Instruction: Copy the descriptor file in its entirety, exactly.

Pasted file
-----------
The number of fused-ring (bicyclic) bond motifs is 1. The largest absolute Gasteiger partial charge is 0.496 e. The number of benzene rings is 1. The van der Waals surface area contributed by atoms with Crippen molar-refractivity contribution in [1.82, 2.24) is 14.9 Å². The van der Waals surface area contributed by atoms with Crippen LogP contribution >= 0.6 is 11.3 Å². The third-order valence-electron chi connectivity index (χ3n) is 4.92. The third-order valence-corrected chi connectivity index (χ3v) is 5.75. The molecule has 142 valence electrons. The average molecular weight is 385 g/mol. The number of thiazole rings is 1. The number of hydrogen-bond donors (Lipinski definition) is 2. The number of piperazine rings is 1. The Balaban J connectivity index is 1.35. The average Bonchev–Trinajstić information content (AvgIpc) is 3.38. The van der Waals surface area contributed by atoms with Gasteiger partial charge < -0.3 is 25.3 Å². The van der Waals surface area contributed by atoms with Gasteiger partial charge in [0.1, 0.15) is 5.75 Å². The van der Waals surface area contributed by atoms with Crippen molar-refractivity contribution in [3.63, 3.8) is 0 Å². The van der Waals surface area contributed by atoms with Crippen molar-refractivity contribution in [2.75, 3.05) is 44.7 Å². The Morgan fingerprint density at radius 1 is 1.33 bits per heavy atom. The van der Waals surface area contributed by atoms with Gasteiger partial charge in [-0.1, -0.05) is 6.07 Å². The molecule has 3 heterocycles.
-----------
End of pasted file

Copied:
The number of fused-ring (bicyclic) bond motifs is 1. The largest absolute Gasteiger partial charge is 0.496 e. The number of benzene rings is 1. The van der Waals surface area contributed by atoms with Crippen molar-refractivity contribution in [1.82, 2.24) is 14.9 Å². The van der Waals surface area contributed by atoms with Crippen LogP contribution >= 0.6 is 11.3 Å². The third-order valence-electron chi connectivity index (χ3n) is 4.92. The third-order valence-corrected chi connectivity index (χ3v) is 5.75. The molecule has 142 valence electrons. The average molecular weight is 385 g/mol. The number of thiazole rings is 1. The number of hydrogen-bond donors (Lipinski definition) is 2. The number of piperazine rings is 1. The Balaban J connectivity index is 1.35. The average Bonchev–Trinajstić information content (AvgIpc) is 3.38. The van der Waals surface area contributed by atoms with Gasteiger partial charge < -0.3 is 25.3 Å². The van der Waals surface area contributed by atoms with Gasteiger partial charge in [0.1, 0.15) is 5.75 Å². The van der Waals surface area contributed by atoms with Crippen molar-refractivity contribution in [3.63, 3.8) is 0 Å². The van der Waals surface area contributed by atoms with Crippen molar-refractivity contribution in [2.75, 3.05) is 44.7 Å². The Morgan fingerprint density at radius 1 is 1.33 bits per heavy atom. The van der Waals surface area contributed by atoms with Gasteiger partial charge in [-0.1, -0.05) is 6.07 Å². The molecule has 3 heterocycles.